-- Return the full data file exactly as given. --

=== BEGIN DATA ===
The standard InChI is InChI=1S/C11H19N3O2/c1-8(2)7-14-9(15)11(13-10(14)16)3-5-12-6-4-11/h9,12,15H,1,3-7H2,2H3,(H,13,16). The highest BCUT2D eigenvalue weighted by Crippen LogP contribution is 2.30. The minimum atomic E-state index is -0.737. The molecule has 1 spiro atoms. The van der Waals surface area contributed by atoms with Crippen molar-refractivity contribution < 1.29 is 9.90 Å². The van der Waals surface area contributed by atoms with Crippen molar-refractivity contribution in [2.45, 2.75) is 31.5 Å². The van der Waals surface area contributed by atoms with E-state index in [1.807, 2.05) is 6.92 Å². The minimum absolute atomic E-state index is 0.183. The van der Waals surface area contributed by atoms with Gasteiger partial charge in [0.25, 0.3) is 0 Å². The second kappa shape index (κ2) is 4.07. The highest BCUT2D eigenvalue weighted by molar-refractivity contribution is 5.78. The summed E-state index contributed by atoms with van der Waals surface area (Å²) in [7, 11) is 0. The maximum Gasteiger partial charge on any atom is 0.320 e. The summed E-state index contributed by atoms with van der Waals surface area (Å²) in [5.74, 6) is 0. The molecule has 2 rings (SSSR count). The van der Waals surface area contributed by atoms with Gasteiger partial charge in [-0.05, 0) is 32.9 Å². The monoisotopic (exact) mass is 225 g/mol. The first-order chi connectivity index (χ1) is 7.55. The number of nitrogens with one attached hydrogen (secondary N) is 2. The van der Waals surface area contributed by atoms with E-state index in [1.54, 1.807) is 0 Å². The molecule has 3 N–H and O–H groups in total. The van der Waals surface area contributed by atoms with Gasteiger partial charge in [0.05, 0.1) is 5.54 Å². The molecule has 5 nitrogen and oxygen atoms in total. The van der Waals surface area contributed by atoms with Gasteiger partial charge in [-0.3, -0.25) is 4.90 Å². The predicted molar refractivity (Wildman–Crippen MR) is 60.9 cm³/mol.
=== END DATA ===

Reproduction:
The standard InChI is InChI=1S/C11H19N3O2/c1-8(2)7-14-9(15)11(13-10(14)16)3-5-12-6-4-11/h9,12,15H,1,3-7H2,2H3,(H,13,16). The highest BCUT2D eigenvalue weighted by Crippen LogP contribution is 2.30. The minimum atomic E-state index is -0.737. The molecule has 1 spiro atoms. The van der Waals surface area contributed by atoms with Crippen molar-refractivity contribution < 1.29 is 9.90 Å². The van der Waals surface area contributed by atoms with Crippen molar-refractivity contribution in [2.45, 2.75) is 31.5 Å². The van der Waals surface area contributed by atoms with E-state index in [1.807, 2.05) is 6.92 Å². The minimum absolute atomic E-state index is 0.183. The van der Waals surface area contributed by atoms with Gasteiger partial charge in [0.25, 0.3) is 0 Å². The second kappa shape index (κ2) is 4.07. The highest BCUT2D eigenvalue weighted by molar-refractivity contribution is 5.78. The summed E-state index contributed by atoms with van der Waals surface area (Å²) in [7, 11) is 0. The maximum Gasteiger partial charge on any atom is 0.320 e. The summed E-state index contributed by atoms with van der Waals surface area (Å²) in [5.74, 6) is 0. The molecule has 2 rings (SSSR count). The van der Waals surface area contributed by atoms with Gasteiger partial charge in [-0.05, 0) is 32.9 Å². The monoisotopic (exact) mass is 225 g/mol. The first-order chi connectivity index (χ1) is 7.55. The number of nitrogens with one attached hydrogen (secondary N) is 2. The van der Waals surface area contributed by atoms with E-state index in [1.54, 1.807) is 0 Å². The molecule has 3 N–H and O–H groups in total. The van der Waals surface area contributed by atoms with Gasteiger partial charge in [0.05, 0.1) is 5.54 Å². The molecule has 5 nitrogen and oxygen atoms in total. The van der Waals surface area contributed by atoms with Gasteiger partial charge in [-0.3, -0.25) is 4.90 Å². The predicted molar refractivity (Wildman–Crippen MR) is 60.9 cm³/mol.